Drug offenses are one of the most widely prosecuted crimes in both Idaho and Federal Courts. The Idaho criminal justice system is clogged with alleged drug offenders, and judges are trying to find ways to keep some, such as those caught for drug possession, out of the overcrowded jails. With the help of an experienced attorney, people accused of drug possession can often get alternatives to jail, such as rehabilitation or Drug Court.

We work hard in each drug case to get the best possible outcome.

Types of Drug Charges

In Idaho, there are many different levels of drug charges, ranging from possession of small amounts of marijuana, which is a misdemeanor, to large-scale distribution. Some of the more common charges are:

  • Drug possession
  • Possession for sale, sales, intent to sell
  • Trafficking
  • Paraphernalia possession

The above can apply to a wide range of controlled substances, including marijuana, heroin, cocaine, and methamphetamines.


If you are caught for drug possession, the range of punishment is determined by the quantity and purpose of possession, such as possession for sale rather than possession for use. A conviction can get you anything from probation to lengthy prison sentences, depending on the type and quantity of drugs, your prior criminal record, whether sales occurred in a school zone, etc. As mentioned before, there are alternatives to jail time in some cases. In Idaho we now have Drug Courts. Once successfully completed, the drug charge is dismissed. The defendant thus gets a new start on life, free of any criminal record.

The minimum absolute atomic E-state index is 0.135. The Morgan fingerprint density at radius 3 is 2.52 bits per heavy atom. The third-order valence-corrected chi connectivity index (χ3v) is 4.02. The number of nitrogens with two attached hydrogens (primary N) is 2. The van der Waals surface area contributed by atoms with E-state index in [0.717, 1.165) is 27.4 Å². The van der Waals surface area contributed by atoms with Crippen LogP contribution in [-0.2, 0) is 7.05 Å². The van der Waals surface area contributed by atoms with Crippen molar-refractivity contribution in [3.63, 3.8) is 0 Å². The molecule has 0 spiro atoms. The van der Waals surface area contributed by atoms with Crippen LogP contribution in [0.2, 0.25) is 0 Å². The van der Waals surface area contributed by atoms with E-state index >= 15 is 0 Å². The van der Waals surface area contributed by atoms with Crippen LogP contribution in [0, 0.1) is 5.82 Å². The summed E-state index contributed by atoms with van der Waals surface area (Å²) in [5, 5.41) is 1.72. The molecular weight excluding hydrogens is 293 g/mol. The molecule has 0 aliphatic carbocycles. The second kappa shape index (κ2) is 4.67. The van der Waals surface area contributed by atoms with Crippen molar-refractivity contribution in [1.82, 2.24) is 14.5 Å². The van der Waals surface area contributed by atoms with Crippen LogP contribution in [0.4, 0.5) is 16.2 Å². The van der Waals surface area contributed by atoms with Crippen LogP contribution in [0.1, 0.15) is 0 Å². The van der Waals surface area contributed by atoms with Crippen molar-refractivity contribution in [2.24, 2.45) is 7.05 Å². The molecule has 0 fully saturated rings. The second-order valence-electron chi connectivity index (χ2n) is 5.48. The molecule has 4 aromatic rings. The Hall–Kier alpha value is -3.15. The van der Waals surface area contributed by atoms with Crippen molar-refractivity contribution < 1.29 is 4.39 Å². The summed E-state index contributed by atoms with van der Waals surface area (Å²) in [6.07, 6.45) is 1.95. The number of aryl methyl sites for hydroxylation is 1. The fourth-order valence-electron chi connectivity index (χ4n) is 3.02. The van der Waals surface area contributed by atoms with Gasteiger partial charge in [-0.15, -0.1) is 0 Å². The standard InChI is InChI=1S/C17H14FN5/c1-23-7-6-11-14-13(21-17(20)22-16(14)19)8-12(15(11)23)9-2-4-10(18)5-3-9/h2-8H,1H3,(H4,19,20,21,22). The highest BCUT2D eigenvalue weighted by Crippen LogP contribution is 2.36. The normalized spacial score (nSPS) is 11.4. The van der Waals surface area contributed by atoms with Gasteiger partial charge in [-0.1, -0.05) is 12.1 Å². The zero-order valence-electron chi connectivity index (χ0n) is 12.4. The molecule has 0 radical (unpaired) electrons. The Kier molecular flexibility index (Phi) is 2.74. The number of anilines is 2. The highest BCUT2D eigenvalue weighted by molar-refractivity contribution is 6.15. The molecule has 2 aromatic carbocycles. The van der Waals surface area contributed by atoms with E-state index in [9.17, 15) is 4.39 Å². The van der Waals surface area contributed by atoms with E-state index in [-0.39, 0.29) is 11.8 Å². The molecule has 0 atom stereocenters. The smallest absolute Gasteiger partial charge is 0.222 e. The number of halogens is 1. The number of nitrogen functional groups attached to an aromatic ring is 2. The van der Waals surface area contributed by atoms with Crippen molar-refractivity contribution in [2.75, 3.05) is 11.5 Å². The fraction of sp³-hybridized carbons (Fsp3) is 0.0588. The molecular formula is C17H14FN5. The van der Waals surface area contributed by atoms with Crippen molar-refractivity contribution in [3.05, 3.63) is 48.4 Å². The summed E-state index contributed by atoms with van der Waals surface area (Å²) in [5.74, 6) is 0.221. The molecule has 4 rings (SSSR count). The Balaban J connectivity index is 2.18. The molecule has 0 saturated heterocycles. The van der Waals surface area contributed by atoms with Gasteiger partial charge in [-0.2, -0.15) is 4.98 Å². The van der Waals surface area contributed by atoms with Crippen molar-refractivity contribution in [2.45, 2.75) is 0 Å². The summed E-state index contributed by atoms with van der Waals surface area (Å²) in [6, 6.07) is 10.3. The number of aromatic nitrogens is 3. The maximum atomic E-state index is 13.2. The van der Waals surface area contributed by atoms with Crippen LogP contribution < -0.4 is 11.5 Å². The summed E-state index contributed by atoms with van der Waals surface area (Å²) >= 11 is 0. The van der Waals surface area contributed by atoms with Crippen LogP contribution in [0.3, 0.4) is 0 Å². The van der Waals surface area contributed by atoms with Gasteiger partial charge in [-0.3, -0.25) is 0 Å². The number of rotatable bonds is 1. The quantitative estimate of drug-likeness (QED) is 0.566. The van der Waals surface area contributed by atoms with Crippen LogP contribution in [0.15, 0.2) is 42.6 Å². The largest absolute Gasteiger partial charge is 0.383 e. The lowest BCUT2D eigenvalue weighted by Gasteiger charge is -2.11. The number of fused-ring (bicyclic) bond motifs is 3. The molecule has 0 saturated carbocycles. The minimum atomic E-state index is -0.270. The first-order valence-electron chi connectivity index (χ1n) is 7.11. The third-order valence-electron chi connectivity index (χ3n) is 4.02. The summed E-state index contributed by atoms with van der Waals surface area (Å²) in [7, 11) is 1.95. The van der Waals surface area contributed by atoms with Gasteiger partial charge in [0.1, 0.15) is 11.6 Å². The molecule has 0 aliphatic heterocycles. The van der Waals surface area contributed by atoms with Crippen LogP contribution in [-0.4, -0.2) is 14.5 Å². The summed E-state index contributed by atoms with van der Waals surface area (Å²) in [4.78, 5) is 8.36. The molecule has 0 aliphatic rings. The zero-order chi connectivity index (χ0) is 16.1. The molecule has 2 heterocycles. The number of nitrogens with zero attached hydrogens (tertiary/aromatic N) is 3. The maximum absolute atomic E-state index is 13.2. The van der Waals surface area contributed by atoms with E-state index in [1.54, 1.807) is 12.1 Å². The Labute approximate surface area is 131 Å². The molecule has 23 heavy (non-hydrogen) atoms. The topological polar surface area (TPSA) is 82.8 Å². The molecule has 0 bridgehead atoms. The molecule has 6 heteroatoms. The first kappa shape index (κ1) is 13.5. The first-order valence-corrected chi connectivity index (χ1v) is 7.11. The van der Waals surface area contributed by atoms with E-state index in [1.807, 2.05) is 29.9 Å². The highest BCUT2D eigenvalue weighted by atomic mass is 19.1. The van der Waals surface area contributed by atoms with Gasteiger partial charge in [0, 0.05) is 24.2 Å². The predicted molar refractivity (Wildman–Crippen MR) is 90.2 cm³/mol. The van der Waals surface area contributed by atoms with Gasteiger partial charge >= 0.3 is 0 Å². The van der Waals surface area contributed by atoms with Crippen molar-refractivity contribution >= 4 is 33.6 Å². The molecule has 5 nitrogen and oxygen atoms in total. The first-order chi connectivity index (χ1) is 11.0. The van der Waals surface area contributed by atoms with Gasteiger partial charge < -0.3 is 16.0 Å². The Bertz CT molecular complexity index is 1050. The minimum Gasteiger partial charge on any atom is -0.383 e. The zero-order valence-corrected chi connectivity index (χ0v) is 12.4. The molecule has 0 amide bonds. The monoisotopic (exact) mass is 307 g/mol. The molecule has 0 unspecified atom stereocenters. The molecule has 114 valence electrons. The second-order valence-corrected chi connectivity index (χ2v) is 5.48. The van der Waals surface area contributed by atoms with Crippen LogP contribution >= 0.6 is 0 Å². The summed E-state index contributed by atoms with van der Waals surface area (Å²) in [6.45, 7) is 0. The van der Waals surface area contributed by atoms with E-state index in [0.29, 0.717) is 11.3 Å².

Defense Against Drug Charges

Of course, it is always possible to try to get the charges dismissed entirely. Generally, these cases are defended by making a motion in court to suppress the evidence based on lack of a warrant, lack of probable cause, or illegal search and seizure. These motions are called “suppression motions”. They are brought forth when there is a violation of the person’s Fourth Amendment rights. When these motions are granted in a drug case, it almost always results in the case being dismissed.

This prosecution must also prove each and every essential element of possession. If the prosecutor cannot prove each of the following, the defendant is not guilty. The elements are:

  • Dominion and control of the substance. Mere presence at the scene is not sufficient
  • Possession for sale also requires a specific intent to sell it
  • Knowledge of its presence